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What Sits in the Refrigerator Can Impact Recovery for Seniors

There are so many things that can impact recovery for seniors and others after a hospitalization. The main goal should be helping to maximize the chances of making a full recovery for that elderly individual, which would ultimately reduce the risk of a readmission.

Reducing Hospital Readmission Rates in Naples FL: Nutrition

Reducing Hospital Readmission Rates in Naples FL: Nutrition

A hospital readmission is technically any time somebody needs to be readmitted within 30 days of their discharge. What a person eats and what they have on hand at home can tell a lot about the chances of their recovery.

Here are some things to look at when concerned about an elderly or disabled loved one may have recently been hospitalized and has since been discharged and sent home.

Poor food.

Unhealthy foods, fatty foods, and other items that are not particularly healthy may fill up the refrigerator. If there’s nothing of any real nutritional value, such as fruits and vegetables, and more, it’s time to sit down and talk about this potential problem.

If a person is not getting proper nutrition in their daily diet, their body isn’t being given the optimal chance to recover as well as it could.

Nothing to eat.

If there’s nothing to eat for the senior in the refrigerator, how could they possibly get any energy or proper nutrition? The elderly person might not have the ability to get to the store. Some may not even be aware that there’s nothing to eat in the refrigerator.

It’s also a good idea to pay attention to expiration dates. If food has expired, it’s not going to be healthy and can actually cause more serious health issues that lead them right back to the hospital.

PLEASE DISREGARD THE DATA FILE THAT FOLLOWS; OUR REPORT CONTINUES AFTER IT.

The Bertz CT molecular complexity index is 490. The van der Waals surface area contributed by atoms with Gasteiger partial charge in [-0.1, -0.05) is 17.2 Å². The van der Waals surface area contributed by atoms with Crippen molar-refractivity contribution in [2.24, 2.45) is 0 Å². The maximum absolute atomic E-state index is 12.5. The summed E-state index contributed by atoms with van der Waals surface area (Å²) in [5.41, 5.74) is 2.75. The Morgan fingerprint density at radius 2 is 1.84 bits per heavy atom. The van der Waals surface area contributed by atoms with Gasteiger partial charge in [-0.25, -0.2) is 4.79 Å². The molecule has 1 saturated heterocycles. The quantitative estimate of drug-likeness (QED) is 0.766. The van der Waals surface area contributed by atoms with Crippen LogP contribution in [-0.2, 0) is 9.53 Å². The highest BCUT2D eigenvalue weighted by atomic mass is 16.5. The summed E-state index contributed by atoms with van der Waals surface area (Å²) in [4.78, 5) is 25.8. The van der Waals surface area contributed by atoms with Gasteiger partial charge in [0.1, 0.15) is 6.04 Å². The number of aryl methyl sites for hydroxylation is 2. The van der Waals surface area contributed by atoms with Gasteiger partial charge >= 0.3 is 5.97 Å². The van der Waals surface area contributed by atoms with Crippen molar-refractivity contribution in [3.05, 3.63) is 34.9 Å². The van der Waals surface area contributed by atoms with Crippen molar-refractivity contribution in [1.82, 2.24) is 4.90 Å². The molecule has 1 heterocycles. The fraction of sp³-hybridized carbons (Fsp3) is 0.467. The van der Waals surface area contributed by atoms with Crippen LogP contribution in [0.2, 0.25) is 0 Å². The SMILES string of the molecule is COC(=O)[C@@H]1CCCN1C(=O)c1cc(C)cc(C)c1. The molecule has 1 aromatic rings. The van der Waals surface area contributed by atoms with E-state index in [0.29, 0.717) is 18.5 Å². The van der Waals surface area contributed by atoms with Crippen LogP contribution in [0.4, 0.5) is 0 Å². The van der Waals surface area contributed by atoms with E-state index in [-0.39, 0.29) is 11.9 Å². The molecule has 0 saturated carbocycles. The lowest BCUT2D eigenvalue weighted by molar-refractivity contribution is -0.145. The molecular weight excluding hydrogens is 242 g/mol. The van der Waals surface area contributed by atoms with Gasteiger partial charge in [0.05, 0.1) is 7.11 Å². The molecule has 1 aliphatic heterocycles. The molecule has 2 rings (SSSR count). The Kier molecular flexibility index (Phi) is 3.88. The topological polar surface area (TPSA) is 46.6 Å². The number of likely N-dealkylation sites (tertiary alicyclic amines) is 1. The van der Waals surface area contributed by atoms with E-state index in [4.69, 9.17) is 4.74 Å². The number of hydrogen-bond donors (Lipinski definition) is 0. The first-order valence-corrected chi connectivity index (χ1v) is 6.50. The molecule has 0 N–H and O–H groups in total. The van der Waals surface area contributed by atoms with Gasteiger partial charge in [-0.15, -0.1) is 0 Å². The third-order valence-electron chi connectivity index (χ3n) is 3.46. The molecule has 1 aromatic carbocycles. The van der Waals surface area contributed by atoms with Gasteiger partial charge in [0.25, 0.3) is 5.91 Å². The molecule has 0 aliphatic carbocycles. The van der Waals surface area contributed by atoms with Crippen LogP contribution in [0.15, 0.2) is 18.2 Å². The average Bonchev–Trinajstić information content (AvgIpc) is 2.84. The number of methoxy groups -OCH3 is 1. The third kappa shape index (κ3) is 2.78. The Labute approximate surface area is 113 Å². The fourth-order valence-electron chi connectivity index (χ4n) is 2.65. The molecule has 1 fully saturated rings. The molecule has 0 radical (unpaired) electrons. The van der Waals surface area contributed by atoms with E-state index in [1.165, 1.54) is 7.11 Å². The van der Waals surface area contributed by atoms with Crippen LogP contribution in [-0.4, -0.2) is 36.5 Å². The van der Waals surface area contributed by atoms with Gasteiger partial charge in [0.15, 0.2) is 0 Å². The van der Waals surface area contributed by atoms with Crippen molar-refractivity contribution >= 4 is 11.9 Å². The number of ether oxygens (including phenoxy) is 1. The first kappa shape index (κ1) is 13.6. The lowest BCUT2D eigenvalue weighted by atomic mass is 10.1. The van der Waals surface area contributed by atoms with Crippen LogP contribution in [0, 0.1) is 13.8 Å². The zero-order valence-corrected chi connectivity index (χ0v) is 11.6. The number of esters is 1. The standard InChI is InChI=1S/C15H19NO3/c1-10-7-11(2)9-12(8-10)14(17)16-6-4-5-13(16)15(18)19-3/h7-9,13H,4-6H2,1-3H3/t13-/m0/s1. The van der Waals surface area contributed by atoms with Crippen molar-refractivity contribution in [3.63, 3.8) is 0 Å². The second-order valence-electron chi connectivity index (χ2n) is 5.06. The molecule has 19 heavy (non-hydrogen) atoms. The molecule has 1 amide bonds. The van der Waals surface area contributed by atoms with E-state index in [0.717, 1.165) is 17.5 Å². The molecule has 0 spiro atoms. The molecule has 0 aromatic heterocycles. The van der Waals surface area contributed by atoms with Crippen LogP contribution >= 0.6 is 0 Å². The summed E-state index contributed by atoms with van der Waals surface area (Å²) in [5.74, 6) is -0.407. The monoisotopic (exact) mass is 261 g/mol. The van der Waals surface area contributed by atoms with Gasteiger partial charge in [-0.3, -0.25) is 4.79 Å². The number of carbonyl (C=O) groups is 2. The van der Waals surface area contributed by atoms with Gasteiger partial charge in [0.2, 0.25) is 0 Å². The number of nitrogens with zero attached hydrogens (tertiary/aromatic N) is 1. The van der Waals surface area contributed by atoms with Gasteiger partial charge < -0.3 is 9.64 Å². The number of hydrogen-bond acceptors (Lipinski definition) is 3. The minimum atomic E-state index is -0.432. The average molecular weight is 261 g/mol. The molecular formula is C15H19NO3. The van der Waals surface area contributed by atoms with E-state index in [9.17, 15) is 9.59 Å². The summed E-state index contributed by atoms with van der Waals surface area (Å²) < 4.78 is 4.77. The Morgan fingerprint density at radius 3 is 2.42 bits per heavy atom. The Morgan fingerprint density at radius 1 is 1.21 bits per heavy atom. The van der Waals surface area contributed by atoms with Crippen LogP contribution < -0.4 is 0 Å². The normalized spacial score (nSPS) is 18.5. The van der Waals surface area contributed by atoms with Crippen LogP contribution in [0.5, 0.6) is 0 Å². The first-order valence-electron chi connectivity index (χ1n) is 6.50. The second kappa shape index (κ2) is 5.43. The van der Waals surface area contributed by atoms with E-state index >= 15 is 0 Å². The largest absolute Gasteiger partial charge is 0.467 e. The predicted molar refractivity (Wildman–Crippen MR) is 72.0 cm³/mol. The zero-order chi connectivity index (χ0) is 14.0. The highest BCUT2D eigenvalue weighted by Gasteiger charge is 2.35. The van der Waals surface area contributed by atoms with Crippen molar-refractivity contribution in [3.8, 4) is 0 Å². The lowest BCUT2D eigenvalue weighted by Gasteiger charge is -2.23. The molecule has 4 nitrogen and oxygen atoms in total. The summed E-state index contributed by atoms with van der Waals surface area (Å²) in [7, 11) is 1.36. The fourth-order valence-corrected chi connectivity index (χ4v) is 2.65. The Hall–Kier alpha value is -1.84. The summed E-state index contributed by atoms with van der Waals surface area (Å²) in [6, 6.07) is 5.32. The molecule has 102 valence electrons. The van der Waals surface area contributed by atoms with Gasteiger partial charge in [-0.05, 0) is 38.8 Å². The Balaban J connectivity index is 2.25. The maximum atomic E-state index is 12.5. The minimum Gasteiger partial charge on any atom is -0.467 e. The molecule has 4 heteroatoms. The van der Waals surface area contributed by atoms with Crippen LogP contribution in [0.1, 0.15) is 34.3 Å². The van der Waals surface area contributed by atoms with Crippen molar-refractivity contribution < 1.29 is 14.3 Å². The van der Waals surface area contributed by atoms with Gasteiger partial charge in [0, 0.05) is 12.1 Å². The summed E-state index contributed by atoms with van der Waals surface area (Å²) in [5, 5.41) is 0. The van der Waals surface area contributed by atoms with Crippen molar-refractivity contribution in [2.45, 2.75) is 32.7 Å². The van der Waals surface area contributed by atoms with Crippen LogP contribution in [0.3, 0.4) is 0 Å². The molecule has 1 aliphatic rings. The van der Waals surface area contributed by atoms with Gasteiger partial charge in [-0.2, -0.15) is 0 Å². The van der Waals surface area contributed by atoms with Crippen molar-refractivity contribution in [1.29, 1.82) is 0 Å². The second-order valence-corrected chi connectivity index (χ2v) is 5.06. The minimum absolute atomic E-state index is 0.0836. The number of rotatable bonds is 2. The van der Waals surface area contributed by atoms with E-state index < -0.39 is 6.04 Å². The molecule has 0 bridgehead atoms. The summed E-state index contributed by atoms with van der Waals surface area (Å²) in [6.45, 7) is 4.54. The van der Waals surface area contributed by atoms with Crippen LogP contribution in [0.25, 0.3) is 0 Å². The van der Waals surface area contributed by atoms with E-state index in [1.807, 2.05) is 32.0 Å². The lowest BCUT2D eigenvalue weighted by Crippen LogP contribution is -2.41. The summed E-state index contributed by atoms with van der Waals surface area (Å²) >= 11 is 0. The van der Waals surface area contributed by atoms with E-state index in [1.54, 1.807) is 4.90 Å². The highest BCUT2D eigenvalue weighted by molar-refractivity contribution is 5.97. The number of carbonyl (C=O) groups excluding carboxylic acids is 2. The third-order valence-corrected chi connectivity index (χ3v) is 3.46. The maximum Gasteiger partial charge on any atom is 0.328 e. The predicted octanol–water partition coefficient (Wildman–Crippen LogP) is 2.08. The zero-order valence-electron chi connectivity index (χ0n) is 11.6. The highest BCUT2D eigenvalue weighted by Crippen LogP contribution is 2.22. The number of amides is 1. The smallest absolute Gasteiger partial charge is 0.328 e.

Processed foods.

Processed or frozen meals are extremely convenient, but they’re extremely unhealthy. They can be high in fat and cholesterol, extremely low in nutritional value, and they may not even taste very good. Some people enjoy the flavor of some processed frozen meals, but that doesn’t mean it’s offering any other benefit beside that.

What can be done about the situation?

The senior or some other individual who may be struggling to take care of themselves properly following a hospitalization should be encouraged to look at home care support services. When they consider hiring a home care aide, there would be somebody to help them shop, determine what foods may be best, and even help them prepare meals that are healthy, tasty, and offer great nutritional value. That will go a long way toward avoiding a hospital readmission.

If you or an aging loved one are considering home care to reduce hospital readmission rates in Naples, FLcontact the caring staff at Family Private Care. Call today (855) 465-0611.

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Deborah Irvine

Deborah Irvine and her husband reside in Martin County Florida. She has been married for 30 years and is the mother of two daughters. Deborah completed her nursing degree at Palm Beach Community College in 1986 and is a Registered Nurse. She also has a Bachelor of Arts Degree in Religious Studies from Hobe Sound Bible College. Deborah worked for 9 years at Martin Memorial Hospital as a Medical/Surgical Nurse and then went into Home Health care, working for two years at a Medicare Home Health company. In 1997 Deborah went to work at Family Private Care where she started as an Independent Contractor nurse, and was soon promoted to the Director of Nursing, then became their General Manager and currently serves as Family Private Care’s President.

Deborah is a member of the Private Care Association and thereby stays involved in the political process both state-wide and national as it pertains to Nurse Registries and home care issues.

Deborah was appointed by the Commissioners of Martin County in 2005 to the board of the Treasure Coast Health Care Council where she served two terms.

Deborah has been committed to the Martin County community by serving in various roles through her church from being involved with children’s ministry through a Bus Ministry program in Indiantown to serving as a Sunday School teacher to Junior High children. Deborah continues to work with and actively supports a myriad of local community organizations.

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